We over-incarcerate and under-educate people of color. We espouse systems that are designed to keep them in places of poverty. Furthermore, a clear line of demarcation still exists between Black, Latino and Native Americans and our White counterparts. Whether it’s infant mortality rates in Detroit, police brutality in Chicago, or educational achievement in California, race is still one of the most significant indicators of quality of life. Don’t believe me? When was the last time a White man had to have “The Talk” with his son or daughter about how to be overly docile in chance police encounters to ensure their safety? Do the rights afforded under the 2nd Amendment apply to Black and brown people? Is equal access to the full breadth and beauty of the freedoms outlined to pursue life, liberty and happiness a real thing?
While some would like to gloss over the recent murders of Black women and men at the hands of those who are employed to protect and serve, the reality is we have a systemic problem that must be addressed. Of even greater concern to me is a feeling that we as Black Americans have been treated as second-class citizens for so long that we have become accustomed to and accepting of unequal treatment. Even Blacks who have achieved the American dream in social and economic status understand that they must bow to the ingrained notions of white superiority and learn to be content with merely being allowed in the room or included in the dialogue, or risk their success easily being stripped away. How dare we question or challenge anything with the same indignation as our White counterparts or expect equal pay, treatment, or respect? We understand White superiority and her companion, privilege, to be a fait accompli that cannot be combated. We have accepted the truths that the freedoms afforded to other Americans do not necessarily apply to us. We have become used to birthing our children, watching them be snatched up by one indignity or the other, mourning and having absolutely no one but our Heavenly Father to hear that cry. We have accepted the truths that the freedoms afforded to other Americans do not necessarily apply to us. I unconditionally reject this current reality with the truth that I am an American and should not need to be “included”, have to skirt around the edges or soft-pedal my opinions to mollify White guilt or bolster ideals of White supremacy, but rather, I should have all the rights, privileges, and belonging as the extension of my American birthright. America, why don’t you love me and those like me?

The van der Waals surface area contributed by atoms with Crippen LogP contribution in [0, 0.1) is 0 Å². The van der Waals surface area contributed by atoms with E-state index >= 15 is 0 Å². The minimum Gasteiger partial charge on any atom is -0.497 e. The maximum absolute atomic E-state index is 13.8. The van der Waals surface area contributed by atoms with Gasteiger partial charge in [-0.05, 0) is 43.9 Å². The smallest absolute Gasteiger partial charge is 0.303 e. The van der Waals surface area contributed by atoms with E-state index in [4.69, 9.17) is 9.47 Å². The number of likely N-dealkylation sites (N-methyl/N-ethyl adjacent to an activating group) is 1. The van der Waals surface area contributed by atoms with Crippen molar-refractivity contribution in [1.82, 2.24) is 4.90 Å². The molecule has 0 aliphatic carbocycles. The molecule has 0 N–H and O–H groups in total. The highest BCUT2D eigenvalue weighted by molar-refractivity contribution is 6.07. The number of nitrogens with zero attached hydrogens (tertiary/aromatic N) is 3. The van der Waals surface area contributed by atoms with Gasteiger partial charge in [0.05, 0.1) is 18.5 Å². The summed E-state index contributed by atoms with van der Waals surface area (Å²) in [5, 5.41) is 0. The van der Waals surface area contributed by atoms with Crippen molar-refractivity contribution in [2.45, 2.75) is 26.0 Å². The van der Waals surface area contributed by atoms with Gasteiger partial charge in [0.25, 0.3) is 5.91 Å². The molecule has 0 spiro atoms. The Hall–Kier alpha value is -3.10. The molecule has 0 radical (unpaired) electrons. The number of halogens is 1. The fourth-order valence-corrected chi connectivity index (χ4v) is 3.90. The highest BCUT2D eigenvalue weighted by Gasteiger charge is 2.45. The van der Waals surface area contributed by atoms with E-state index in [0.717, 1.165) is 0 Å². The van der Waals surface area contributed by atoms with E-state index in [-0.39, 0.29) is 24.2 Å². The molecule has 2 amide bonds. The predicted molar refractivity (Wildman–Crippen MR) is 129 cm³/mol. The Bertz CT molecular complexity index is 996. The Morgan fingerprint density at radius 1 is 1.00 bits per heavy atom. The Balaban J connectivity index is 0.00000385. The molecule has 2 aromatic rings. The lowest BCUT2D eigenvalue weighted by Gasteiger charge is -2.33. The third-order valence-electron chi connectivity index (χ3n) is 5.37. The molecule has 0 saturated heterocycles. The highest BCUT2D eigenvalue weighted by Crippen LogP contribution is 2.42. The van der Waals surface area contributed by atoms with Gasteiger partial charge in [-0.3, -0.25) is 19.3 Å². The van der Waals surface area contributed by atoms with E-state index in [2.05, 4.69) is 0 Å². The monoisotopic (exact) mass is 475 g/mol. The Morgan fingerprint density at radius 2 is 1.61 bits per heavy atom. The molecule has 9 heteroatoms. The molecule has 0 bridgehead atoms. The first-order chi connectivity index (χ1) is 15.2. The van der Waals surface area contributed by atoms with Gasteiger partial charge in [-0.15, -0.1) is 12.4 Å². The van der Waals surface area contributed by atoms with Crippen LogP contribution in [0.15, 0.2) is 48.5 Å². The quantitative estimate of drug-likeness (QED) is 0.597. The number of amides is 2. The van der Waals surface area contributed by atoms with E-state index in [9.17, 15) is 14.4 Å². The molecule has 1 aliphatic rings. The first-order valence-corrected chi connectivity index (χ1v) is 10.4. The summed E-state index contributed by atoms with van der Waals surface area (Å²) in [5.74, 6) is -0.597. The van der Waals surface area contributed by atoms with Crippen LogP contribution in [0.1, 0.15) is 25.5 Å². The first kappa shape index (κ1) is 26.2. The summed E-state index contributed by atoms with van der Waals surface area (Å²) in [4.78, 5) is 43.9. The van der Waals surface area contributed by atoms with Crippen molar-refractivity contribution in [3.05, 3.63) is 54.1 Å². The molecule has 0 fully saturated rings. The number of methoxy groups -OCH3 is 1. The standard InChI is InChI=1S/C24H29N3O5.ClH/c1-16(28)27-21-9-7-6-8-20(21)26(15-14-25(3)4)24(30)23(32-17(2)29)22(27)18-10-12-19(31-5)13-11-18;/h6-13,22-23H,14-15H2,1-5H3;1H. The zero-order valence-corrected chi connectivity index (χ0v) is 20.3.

Americans remain the most innovative and in many cases righteous communities in the world; there are very few problems Americans cannot solve if they really want to. Americans possess a strong sense of right and wrong and champion a broad array of causes ranging from protecting the environment and animals to pushing for greater human rights in remote parts of Asia and Latin America, yet the civil rights injustices at home remain largely ignored or denied. The Christian right remains silent or falls on the wrong side of many of these conversations while the liberal left often wraps this discourse in paternalistic patronizing ideology or policy. The apathy of everyday Americans to openly engage in a thoughtful process to confront our inherent racism and recognize the full humanity of all Americans is a deep source of pain for many.
On nearly every measure of well-being, Black Americans lag significantly behind the rest of the population. All populations can count some amongst their ranks that lack drive, ambition and merit. However, most people want to achieve, establish a foundation for their children to be better off than they are, and live in a safe and clean community. Sadly, this notion seems out of reach for Black communities and other communities of color, and it’s impossible to divorce race from our shared understanding of well-being if we truly want to make things better. Lack of purposeful investment in neighborhoods, concentrations of poverty in urban communities, incarceration, limited educational resources, and disproportionate health outcomes all highlight race as a critical factor. In select cases, the truly fortunate and in some cases talented can push beyond these barriers. However, until the mass of Black Americans can achieve the same quality of life and feel the same measure of safety as average white Americans, the concept of America isn’t completely honest … and the answer to the question of my completeness as a man and American in these United States will remain elusive.
Rodrick Miller is head of the Detroit Economic Growth Corp. Miller comes to Detroit from New Orleans, where he was founding president and CEO of the New Orleans Business Alliance.